Blue-light-induced chloroplast photorelocation movement is observed in most land plants. Chloroplasts move toward weak-light-irradiated areas to efficiently absorb light (the accumulation response) and escape from strong-light-irradiated areas to avoid photodamage (the avoidance response). The plant-specific kinase phototropin (phot) is the blue-light receptor for chloroplast movements. Although the molecular mechanisms for chloroplast photorelocation movement have been analyzed, the overall aspects of signal transduction common to land plants are still unknown. Here, we show that the liverwort Marchantia polymorpha exhibits the accumulation and avoidance responses exclusively induced by blue light as well as specific chloroplast positioning in the dark. Moreover, in silico and Southern-blot analyses revealed that the M. polymorpha genome encodes a single PHOT gene, MpPHOT, and its knockout line displayed none of the chloroplast photorelocation movements, indicating that the sole MpPHOT gene mediates all types of movement. Mpphot was localized on the plasma membrane and exhibited blue-light-dependent autophosphorylation both in vitro and in vivo. Heterologous expression of MpPHOT rescued the defects in chloroplast movement of phot mutants in the fern Adiantum capillus-veneris and the seed plant Arabidopsis (Arabidopsis thaliana). These results indicate that Mpphot possesses evolutionarily conserved regulatory activities for chloroplast photorelocation movement. M. polymorpha offers a simple and versatile platform for analyzing the fundamental processes of phototropin-mediated chloroplast photorelocation movement common to land plants.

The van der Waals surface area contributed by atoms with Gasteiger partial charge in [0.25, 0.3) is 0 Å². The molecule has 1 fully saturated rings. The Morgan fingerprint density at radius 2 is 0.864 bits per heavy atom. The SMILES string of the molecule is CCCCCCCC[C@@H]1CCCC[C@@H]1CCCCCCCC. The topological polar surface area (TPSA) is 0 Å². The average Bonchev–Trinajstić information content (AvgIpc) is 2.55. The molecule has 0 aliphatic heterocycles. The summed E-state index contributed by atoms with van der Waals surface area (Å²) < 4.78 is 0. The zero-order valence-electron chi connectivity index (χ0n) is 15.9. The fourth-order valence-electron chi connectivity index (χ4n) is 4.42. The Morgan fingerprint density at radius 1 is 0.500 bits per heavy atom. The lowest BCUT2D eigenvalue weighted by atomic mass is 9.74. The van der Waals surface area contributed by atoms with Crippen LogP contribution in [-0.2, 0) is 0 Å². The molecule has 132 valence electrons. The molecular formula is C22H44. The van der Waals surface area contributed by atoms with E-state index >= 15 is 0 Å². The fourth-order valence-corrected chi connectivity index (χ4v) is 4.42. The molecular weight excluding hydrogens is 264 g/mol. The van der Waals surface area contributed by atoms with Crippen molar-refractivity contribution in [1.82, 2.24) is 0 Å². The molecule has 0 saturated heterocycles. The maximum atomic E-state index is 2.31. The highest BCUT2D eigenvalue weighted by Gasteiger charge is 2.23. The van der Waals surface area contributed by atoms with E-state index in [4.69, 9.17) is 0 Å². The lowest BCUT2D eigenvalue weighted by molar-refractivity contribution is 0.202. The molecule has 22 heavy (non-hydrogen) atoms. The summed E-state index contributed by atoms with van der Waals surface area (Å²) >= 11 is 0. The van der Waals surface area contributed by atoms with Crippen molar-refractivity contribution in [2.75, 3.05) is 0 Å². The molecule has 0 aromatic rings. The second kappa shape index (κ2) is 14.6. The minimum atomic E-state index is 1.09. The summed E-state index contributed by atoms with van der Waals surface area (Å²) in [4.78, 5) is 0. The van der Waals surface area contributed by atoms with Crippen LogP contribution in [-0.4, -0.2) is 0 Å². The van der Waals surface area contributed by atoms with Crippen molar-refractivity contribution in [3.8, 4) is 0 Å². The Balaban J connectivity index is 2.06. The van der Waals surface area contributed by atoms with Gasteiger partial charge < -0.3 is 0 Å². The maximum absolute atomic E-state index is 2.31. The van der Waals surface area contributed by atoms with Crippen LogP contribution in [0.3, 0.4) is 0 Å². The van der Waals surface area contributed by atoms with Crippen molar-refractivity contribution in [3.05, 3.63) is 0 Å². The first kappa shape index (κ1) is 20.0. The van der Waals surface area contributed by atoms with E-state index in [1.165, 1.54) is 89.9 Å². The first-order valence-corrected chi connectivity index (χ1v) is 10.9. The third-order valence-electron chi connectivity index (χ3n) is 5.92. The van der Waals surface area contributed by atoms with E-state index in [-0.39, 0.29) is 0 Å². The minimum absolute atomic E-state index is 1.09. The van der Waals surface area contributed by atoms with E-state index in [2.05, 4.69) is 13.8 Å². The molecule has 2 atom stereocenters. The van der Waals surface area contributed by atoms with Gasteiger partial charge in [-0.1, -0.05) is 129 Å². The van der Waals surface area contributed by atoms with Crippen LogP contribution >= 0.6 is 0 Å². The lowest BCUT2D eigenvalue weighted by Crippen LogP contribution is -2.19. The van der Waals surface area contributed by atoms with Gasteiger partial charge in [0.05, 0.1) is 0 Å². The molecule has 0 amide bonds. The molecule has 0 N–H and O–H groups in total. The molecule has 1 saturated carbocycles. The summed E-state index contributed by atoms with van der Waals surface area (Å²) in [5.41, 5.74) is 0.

12. PCR primers for 30 novel gene regions in the nuclear genomes of Lepidoptera

    OpenAIRE

    Wahlberg, Niklas; Peña, Carlos; Ahola, Milla; Wheat, Christopher W.; Rota, Jadranka

    2016-01-01

    Abstract We report primer pairs for 30 new gene regions in the nuclear genomes of Lepidoptera that can be amplified using a standard PCR protocol. The new primers were tested across diverse Lepidoptera , including nonditrysians and a wide selection of ditrysians. These new gene regions give a total of 11,043 bp of DNA sequence data and they show similar variability to traditionally used nuclear gene regions in studies of Lepidoptera . We feel that a PCR-based approach still has its place in m...

  13. A phase II study of weekly irinotecan in patients with locally advanced or metastatic HER2- negative breast cancer and increased copy numbers of the topoisomerase 1 (TOP1) gene

    DEFF Research Database (Denmark)

    Kümler, Iben; Balslev, Eva; Stenvang, Jan;

    2015-01-01